This week’s Campus Convo focuses on the “plateau,” the slow in progress that creator’s sometimes experience at the midpoint of their campaigns. Illustrator and many-time project creator IronSpike shared her expertise on this subject, and we think it’ll help you get through the slump and reach your funding goal.
1.) Announce the project at least one month beforehand. I sometimes start promo six months to a year beforehand! Let Twitter, Tumblr, Facebook, Instagram, wherever you have an established audience, know you’re planning this.
2.) I maintain a mailing list of ~5,000 folks who already know and like my stuff. I incentivize subscribing to the list by making sure everyone knows I’ll be announcing the exact launch date of the Kickstarter campaign there, so folks who want limited edition backer levels can get first dibs. (This also helps create the important first-day push for the project.)
3.) I launch the Kickstarter campaign, tell the mailing list, and then inform social media. The first-day push commences.
4.) The initial excitement for the project has cooled by day three or four, in my experience. That’s when I send out the press releases. I target blogs and reviewers who are already interested in my project’s theme, or my general output. For the next week or so, I rely on promo from those outlets for bumps in interest, along with occasional social media reminders. I try to tweet about any Kickstarter I’m running at least once a day, preferably with images. I find reasons to talk about it. “We’re just one pledge away from $1,000!” “Eek, who wants to be backer 666!?!” “Look, we’re at $45,000! what a nice, round number.” etc.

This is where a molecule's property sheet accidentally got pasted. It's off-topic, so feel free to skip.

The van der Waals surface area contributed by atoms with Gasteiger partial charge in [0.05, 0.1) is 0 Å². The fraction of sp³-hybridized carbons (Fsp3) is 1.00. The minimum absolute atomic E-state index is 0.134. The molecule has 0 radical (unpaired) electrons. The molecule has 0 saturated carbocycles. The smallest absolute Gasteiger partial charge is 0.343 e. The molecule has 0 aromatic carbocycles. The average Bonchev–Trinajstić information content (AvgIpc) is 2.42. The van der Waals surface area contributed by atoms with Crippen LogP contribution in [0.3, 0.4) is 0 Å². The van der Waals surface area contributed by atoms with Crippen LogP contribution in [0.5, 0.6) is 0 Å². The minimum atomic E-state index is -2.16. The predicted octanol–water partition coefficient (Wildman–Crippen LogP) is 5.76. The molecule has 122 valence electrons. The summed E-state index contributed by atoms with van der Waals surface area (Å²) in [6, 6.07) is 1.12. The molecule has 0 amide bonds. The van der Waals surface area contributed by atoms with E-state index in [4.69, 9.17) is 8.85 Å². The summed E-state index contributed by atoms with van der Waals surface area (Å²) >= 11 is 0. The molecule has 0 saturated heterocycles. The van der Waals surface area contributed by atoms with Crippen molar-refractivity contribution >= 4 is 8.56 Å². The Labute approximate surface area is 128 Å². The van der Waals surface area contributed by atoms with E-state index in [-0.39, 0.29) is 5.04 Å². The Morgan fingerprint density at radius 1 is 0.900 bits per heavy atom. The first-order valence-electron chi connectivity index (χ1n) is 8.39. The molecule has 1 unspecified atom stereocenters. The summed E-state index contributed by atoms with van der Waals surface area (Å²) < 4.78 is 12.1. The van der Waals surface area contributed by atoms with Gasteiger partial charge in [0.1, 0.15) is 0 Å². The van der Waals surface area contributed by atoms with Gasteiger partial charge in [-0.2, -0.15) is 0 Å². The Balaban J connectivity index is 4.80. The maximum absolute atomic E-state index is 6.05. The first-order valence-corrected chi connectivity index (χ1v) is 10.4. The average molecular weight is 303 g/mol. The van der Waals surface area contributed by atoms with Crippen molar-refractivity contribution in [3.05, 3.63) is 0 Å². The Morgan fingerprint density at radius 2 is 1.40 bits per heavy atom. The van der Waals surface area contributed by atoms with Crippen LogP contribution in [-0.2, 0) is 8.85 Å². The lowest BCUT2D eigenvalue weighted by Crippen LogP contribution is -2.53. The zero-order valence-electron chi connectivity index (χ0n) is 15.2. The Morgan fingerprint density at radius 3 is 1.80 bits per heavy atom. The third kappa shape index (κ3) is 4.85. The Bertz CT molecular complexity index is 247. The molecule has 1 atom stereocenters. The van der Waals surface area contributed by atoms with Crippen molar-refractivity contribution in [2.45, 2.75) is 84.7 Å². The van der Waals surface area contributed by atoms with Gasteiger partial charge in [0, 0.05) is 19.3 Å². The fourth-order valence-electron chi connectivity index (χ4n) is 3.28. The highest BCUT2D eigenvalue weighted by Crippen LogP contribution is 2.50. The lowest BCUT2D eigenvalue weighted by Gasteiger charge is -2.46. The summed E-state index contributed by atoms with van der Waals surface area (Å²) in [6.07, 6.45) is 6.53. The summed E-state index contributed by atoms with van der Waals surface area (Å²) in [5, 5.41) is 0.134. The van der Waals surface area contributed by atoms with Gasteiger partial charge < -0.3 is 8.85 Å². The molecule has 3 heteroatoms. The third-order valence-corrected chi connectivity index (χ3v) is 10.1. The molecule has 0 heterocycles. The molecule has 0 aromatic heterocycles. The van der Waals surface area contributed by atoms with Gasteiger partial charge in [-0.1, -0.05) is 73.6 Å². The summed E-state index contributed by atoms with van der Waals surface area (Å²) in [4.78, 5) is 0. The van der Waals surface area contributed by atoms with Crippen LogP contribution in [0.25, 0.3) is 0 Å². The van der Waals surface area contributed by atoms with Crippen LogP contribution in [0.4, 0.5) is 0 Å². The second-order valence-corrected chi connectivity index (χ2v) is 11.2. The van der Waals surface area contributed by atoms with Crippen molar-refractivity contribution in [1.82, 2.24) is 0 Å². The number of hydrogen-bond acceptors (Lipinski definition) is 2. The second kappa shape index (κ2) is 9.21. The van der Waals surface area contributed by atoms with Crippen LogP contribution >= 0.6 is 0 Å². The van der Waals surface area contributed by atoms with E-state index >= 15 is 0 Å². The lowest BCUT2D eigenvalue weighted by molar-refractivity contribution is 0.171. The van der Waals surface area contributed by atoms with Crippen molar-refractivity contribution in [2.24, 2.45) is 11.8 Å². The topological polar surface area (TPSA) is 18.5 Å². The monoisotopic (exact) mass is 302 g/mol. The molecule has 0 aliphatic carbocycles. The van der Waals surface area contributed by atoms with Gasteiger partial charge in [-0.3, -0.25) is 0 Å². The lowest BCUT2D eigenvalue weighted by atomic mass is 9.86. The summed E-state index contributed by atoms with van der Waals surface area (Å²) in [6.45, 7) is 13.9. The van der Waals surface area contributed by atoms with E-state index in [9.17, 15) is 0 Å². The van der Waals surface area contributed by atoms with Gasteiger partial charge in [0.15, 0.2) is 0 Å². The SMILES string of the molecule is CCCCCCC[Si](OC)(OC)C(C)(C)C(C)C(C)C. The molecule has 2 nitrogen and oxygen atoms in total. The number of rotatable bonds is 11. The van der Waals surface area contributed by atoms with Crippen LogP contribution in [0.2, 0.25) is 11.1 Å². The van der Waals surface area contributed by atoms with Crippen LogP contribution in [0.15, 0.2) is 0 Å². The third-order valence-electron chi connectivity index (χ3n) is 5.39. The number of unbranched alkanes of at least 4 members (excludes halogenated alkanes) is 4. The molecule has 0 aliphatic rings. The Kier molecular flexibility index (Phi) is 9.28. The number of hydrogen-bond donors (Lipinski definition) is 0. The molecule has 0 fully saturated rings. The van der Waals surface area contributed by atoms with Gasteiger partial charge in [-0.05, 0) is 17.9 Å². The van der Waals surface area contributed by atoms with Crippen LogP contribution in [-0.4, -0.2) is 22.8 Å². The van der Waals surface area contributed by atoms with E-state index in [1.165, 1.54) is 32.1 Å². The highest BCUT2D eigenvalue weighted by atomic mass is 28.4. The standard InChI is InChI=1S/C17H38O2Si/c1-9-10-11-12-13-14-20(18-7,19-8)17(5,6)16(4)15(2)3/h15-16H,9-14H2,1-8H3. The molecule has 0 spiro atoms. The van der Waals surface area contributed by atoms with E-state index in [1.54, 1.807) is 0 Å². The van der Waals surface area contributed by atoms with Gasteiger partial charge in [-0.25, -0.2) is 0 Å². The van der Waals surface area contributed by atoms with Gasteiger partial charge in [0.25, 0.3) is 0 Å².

5.) Day three or four is also when I announce or decide on stretch goals. How fast the project is funding is a big deciding factor in those. Announcing the stretch goals give people a reason to keep promoting and pledging to the project, and I favor goals that would benefit everyone involved for that reason.
6.) This will hold me until the halfway point of the project. If I think the project needs it, I do another round of promotion. If things are humming along smoothly, I hold back. It’s important not to cross the line into annoying people.
7.) When the Kickstarter campaign enters its final week, I play it by ear. Does it need more attention? Does it need more aggressive promotion? Should I bother the mailing list again? Should I post an update about my new project in past campaigns? It varies from project to project, but when the countdown clock ticks over into hours instead of days, that’s always the beginning of the final big push from me. If I’m lucky, I’ve calculated a final stretch goal that can be feasibly reached on the last or second-to-last day; that keeps excitement high.
If I do everything correctly, the project gets a respectable number of pledges each day. And while they’ll always drop off after the first few initial days, I still experience promo-related bumps all throughout the campaign’s slow, plodding middle.